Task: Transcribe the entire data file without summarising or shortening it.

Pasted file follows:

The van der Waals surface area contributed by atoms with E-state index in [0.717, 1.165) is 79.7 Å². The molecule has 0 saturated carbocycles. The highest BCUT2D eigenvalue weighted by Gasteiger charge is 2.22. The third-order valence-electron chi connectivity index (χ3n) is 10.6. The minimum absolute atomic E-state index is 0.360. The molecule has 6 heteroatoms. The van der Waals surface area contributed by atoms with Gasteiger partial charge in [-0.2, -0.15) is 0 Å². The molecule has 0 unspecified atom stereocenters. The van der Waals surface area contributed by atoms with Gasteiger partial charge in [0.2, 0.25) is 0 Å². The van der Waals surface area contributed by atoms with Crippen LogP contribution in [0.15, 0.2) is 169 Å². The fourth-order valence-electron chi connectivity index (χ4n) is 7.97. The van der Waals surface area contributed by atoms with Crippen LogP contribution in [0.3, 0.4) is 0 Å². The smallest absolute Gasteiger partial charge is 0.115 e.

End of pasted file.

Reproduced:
The van der Waals surface area contributed by atoms with E-state index in [0.717, 1.165) is 79.7 Å². The molecule has 0 saturated carbocycles. The highest BCUT2D eigenvalue weighted by Gasteiger charge is 2.22. The third-order valence-electron chi connectivity index (χ3n) is 10.6. The minimum absolute atomic E-state index is 0.360. The molecule has 6 heteroatoms. The van der Waals surface area contributed by atoms with Gasteiger partial charge in [-0.2, -0.15) is 0 Å². The molecule has 0 unspecified atom stereocenters. The van der Waals surface area contributed by atoms with Gasteiger partial charge in [0.2, 0.25) is 0 Å². The van der Waals surface area contributed by atoms with Crippen LogP contribution in [0.15, 0.2) is 169 Å². The fourth-order valence-electron chi connectivity index (χ4n) is 7.97. The van der Waals surface area contributed by atoms with Crippen LogP contribution in [0.3, 0.4) is 0 Å². The smallest absolute Gasteiger partial charge is 0.115 e.